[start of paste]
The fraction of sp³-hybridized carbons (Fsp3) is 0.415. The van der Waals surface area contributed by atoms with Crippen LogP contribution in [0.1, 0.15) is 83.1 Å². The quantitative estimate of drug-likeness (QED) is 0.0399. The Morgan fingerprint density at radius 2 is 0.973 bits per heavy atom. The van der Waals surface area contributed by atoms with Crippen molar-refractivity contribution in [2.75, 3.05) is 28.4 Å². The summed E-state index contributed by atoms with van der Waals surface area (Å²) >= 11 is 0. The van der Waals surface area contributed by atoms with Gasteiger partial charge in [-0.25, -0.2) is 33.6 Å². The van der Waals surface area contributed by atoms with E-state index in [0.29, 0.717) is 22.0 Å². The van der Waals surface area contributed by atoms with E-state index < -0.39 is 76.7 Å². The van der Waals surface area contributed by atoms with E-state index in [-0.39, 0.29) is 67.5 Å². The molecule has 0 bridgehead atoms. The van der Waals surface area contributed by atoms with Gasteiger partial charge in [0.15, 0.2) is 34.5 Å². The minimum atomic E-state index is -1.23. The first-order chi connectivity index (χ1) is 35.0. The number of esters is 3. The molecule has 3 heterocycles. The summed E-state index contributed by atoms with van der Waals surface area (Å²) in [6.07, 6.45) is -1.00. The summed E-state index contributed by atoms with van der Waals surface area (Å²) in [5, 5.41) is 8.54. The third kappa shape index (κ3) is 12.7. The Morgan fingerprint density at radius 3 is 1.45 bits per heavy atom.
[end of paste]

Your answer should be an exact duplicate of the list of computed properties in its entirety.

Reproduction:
The fraction of sp³-hybridized carbons (Fsp3) is 0.415. The van der Waals surface area contributed by atoms with Crippen LogP contribution in [0.1, 0.15) is 83.1 Å². The quantitative estimate of drug-likeness (QED) is 0.0399. The Morgan fingerprint density at radius 2 is 0.973 bits per heavy atom. The van der Waals surface area contributed by atoms with Crippen molar-refractivity contribution in [2.75, 3.05) is 28.4 Å². The summed E-state index contributed by atoms with van der Waals surface area (Å²) >= 11 is 0. The van der Waals surface area contributed by atoms with Gasteiger partial charge in [-0.25, -0.2) is 33.6 Å². The van der Waals surface area contributed by atoms with E-state index in [0.29, 0.717) is 22.0 Å². The van der Waals surface area contributed by atoms with E-state index < -0.39 is 76.7 Å². The van der Waals surface area contributed by atoms with E-state index in [-0.39, 0.29) is 67.5 Å². The molecule has 0 bridgehead atoms. The van der Waals surface area contributed by atoms with Gasteiger partial charge in [0.15, 0.2) is 34.5 Å². The minimum atomic E-state index is -1.23. The first-order chi connectivity index (χ1) is 35.0. The number of esters is 3. The molecule has 3 heterocycles. The summed E-state index contributed by atoms with van der Waals surface area (Å²) in [6.07, 6.45) is -1.00. The summed E-state index contributed by atoms with van der Waals surface area (Å²) in [5, 5.41) is 8.54. The third kappa shape index (κ3) is 12.7. The Morgan fingerprint density at radius 3 is 1.45 bits per heavy atom.